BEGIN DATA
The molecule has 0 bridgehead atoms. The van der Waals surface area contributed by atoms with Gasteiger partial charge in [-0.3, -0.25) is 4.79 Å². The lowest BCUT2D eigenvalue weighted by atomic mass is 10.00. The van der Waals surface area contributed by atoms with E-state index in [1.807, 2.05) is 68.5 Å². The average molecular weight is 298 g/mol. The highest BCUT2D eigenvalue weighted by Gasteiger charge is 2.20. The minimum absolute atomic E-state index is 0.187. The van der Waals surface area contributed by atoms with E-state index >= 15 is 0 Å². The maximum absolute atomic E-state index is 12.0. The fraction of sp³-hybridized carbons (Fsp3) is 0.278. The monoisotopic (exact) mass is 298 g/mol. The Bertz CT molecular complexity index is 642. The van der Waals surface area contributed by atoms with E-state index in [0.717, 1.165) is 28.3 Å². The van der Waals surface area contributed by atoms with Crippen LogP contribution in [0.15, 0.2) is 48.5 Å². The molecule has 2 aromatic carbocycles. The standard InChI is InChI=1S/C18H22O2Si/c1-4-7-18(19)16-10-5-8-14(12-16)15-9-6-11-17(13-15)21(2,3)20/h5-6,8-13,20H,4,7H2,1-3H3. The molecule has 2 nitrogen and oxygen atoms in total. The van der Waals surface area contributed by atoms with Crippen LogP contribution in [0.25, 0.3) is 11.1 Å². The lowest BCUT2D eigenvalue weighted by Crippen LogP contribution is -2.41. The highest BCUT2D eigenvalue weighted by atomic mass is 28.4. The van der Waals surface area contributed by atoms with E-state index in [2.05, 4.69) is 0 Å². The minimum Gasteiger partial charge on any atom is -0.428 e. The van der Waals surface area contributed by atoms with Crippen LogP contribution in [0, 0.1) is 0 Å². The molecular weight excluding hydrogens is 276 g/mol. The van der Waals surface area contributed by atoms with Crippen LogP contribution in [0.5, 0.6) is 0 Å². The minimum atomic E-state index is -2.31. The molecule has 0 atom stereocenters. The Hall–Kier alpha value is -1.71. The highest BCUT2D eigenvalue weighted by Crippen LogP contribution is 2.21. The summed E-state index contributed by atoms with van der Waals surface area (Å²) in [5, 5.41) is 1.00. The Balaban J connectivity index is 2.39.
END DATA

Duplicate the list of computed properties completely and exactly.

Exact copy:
The molecule has 0 bridgehead atoms. The van der Waals surface area contributed by atoms with Gasteiger partial charge in [-0.3, -0.25) is 4.79 Å². The lowest BCUT2D eigenvalue weighted by atomic mass is 10.00. The van der Waals surface area contributed by atoms with E-state index in [1.807, 2.05) is 68.5 Å². The average molecular weight is 298 g/mol. The highest BCUT2D eigenvalue weighted by Gasteiger charge is 2.20. The minimum absolute atomic E-state index is 0.187. The van der Waals surface area contributed by atoms with E-state index >= 15 is 0 Å². The maximum absolute atomic E-state index is 12.0. The fraction of sp³-hybridized carbons (Fsp3) is 0.278. The monoisotopic (exact) mass is 298 g/mol. The Bertz CT molecular complexity index is 642. The van der Waals surface area contributed by atoms with E-state index in [0.717, 1.165) is 28.3 Å². The van der Waals surface area contributed by atoms with Crippen LogP contribution in [0.15, 0.2) is 48.5 Å². The molecule has 2 aromatic carbocycles. The standard InChI is InChI=1S/C18H22O2Si/c1-4-7-18(19)16-10-5-8-14(12-16)15-9-6-11-17(13-15)21(2,3)20/h5-6,8-13,20H,4,7H2,1-3H3. The molecule has 2 nitrogen and oxygen atoms in total. The van der Waals surface area contributed by atoms with Crippen LogP contribution in [0.25, 0.3) is 11.1 Å². The lowest BCUT2D eigenvalue weighted by Crippen LogP contribution is -2.41. The highest BCUT2D eigenvalue weighted by atomic mass is 28.4. The van der Waals surface area contributed by atoms with E-state index in [2.05, 4.69) is 0 Å². The minimum Gasteiger partial charge on any atom is -0.428 e. The van der Waals surface area contributed by atoms with Crippen LogP contribution in [0, 0.1) is 0 Å². The molecular weight excluding hydrogens is 276 g/mol. The van der Waals surface area contributed by atoms with Crippen LogP contribution in [0.5, 0.6) is 0 Å². The minimum atomic E-state index is -2.31. The molecule has 0 atom stereocenters. The Hall–Kier alpha value is -1.71. The highest BCUT2D eigenvalue weighted by Crippen LogP contribution is 2.21. The summed E-state index contributed by atoms with van der Waals surface area (Å²) in [5, 5.41) is 1.00. The Balaban J connectivity index is 2.39.